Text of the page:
Acidifiers Why Acidify Swine Diets? The use of acids in pig diets has been done for many years in successful swine operations. It is a well-known fact, young piglets lack some basic biological needs for breaking down nutrients and reducing health challenges in the gastrointestinal GI tract. The first few weeks post weaning are extremely important for nursery pigs. Because young pigs lack some of these basic functions, it is important to supplement their diets with additives.
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Acidifiers Why Acidify Swine Diets? The use of acids in pig diets has been done for many years in successful swine operations. It is a well-known fact, young piglets lack some basic biological needs for breaking down nutrients and reducing health challenges in the gastrointestinal GI tract.
The first few weeks post weaning are extremely important for nursery pigs. Because young pigs lack some of these basic functions, it is important to supplement their diets with additives.
By supplementing pig diets early on with acids to increase absorption and reduce harmful pathogens, pigs have a better chance for healthy growth rates. What is Acidification? Acidification of pig diets is done with inorganic and organic acids in an effort to overcome the digestive insufficiency, post weaning lag and improve efficiency after weaning.
Young pigs have a limited ability to produce HCl in the stomach. HCl production is small at birth but increases with advancing age. The greater the production of acid in the stomach, the lower the gastric pH. Adding a blend of acids can improve digestion for pigs and reduce harmful pathogen loads.
The pH in the stomach can then regulate the movement of viable bacteria to the small intestine. Dietary acidifiers can decrease the pH in the stomach and lower GI tract, protecting the host from pathogenic invasion and proliferation and improve nutrient digestion.
These benefits can subsequently result in improved pig performance. Reducing urine pH in piglets can also improve the overall environment and health of the pigs. Reducing the gastric pH is not the only effect of acidifiers. Acidification can suppress pathogens in the GI tract with the proper blend of organic and inorganic acids.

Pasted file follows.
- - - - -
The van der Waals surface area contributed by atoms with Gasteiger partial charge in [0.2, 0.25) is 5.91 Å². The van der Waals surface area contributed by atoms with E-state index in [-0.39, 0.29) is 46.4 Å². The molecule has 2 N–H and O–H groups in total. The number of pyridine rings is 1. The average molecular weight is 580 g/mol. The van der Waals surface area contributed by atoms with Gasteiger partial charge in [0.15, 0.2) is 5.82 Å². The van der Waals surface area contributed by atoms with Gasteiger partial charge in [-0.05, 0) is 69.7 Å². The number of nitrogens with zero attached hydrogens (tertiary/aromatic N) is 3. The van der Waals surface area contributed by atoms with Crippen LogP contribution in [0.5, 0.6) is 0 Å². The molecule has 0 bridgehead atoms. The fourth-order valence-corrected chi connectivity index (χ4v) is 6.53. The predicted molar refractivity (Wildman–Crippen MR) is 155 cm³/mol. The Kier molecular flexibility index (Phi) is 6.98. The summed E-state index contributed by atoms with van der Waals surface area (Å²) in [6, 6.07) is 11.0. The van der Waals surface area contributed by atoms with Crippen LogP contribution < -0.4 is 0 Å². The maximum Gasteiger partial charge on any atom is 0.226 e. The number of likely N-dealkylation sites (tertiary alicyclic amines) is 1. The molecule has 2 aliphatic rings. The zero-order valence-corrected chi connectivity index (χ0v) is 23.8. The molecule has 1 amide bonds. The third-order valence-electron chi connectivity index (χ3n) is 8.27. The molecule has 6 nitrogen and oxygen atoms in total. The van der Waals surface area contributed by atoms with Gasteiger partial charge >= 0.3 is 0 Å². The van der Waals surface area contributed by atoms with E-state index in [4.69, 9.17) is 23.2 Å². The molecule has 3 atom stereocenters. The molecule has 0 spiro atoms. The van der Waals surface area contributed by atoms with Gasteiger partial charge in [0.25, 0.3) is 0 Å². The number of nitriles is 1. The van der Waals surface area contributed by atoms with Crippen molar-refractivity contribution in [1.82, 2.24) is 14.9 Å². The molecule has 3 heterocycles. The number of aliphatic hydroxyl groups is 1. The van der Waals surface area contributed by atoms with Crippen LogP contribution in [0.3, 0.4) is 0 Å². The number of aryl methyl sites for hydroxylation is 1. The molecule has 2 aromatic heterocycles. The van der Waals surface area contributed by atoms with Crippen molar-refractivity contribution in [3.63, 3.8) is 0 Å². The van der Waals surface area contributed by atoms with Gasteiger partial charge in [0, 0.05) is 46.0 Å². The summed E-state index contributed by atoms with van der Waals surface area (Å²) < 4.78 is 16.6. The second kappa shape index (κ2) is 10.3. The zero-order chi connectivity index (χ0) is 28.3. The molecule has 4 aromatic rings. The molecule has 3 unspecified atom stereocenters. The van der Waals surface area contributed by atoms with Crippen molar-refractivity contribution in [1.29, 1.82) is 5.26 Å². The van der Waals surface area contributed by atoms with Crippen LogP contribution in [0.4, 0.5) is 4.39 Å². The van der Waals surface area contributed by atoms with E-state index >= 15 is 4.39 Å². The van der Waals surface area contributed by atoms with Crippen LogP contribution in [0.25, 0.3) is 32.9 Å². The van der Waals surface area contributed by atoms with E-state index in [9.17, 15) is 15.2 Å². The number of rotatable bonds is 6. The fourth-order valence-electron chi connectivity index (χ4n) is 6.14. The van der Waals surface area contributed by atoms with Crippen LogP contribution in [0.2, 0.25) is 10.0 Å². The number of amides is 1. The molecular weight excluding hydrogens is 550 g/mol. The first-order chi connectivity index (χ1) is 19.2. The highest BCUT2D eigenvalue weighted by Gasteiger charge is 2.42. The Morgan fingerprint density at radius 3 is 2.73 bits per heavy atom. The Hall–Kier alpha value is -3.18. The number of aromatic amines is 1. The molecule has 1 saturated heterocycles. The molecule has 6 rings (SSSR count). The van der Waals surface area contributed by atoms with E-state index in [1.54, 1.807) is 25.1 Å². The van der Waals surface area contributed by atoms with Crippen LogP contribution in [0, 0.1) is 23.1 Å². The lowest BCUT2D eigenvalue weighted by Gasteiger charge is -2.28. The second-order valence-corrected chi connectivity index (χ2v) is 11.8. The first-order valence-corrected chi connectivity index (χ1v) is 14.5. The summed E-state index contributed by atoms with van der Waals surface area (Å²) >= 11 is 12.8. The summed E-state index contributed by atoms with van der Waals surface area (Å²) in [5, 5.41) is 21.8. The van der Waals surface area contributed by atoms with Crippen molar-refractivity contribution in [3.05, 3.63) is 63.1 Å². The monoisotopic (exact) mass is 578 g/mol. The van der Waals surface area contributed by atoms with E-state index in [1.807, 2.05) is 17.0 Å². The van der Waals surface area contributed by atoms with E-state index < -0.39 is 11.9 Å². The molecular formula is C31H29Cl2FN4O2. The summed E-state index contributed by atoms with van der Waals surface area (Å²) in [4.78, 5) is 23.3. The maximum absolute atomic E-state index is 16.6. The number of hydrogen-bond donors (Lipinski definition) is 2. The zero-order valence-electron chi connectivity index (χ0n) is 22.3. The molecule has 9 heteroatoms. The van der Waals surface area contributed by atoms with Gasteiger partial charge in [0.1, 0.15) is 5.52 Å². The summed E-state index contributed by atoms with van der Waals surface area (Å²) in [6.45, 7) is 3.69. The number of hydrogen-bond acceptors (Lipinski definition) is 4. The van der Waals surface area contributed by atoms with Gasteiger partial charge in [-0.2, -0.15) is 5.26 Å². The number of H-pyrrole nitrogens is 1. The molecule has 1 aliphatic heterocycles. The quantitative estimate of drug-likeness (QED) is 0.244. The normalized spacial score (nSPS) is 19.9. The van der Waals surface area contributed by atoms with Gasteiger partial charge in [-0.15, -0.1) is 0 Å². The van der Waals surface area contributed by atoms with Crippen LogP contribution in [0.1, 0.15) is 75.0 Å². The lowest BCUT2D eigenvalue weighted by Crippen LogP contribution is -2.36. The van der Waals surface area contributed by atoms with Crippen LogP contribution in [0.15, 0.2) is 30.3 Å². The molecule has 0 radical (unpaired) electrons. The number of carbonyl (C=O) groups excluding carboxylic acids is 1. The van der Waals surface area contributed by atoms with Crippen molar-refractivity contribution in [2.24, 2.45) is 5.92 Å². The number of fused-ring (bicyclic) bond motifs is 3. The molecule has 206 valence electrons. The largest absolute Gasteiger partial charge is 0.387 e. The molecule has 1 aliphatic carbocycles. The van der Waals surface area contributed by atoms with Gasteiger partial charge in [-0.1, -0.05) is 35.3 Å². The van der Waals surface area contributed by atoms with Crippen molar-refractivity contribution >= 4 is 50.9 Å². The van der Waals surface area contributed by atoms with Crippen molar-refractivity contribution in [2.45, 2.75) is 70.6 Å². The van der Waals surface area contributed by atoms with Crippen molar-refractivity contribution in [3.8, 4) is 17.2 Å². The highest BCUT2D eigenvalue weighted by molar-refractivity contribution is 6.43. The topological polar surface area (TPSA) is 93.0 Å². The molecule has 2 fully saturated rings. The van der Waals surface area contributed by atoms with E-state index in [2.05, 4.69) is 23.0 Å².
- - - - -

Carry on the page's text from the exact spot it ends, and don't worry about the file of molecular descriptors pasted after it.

Inorganic acids dissociate quickly, which can cause a rapid drop in pH. Organic acids are much slower to dissociate, giving them the ability to be bactericidal. This drop in pH causes intracellular heartburn. Once the cell ruptures, the bacteria die. Acidification of feed with formic acid can create a hostile environment for bacterial growth, which can lead to improved animal efficiency from the reduction of harmful bacteria.
FORMYL allows for superior handling and slow release in the digestive tract to deliver optimal performance. Acid LAC is a buffered liquid acidifier for livestock and poultry drinking water used to reduce the water pH. References 1Hirshfield, I. Terzulli, and C. Weak organic acids: A panoply of effects on bacteria.
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Email: asi ksu. Organic acids include formic, fumaric, lactic, benzoic, propionic, and citric acids. Inorganic acids include hydrochloric, sulfuric, and phosphoric acids. Salts of acids also have been used as acidifiers, including calcium-formate, potassium-diformate, sodium-diformate, and sodium-fumarate. Blends of acidifiers are often commercially available because organic and inorganic acids may have a synergistic effect. In addition, some commercial acidifiers contain protected acids that are coated with fatty acids or other molecules, mainly to allow the release of the acid in a targeted location in the gut with the goal to improve effectiveness Upadhaya et al.
Acidifiers In Animal Nutrition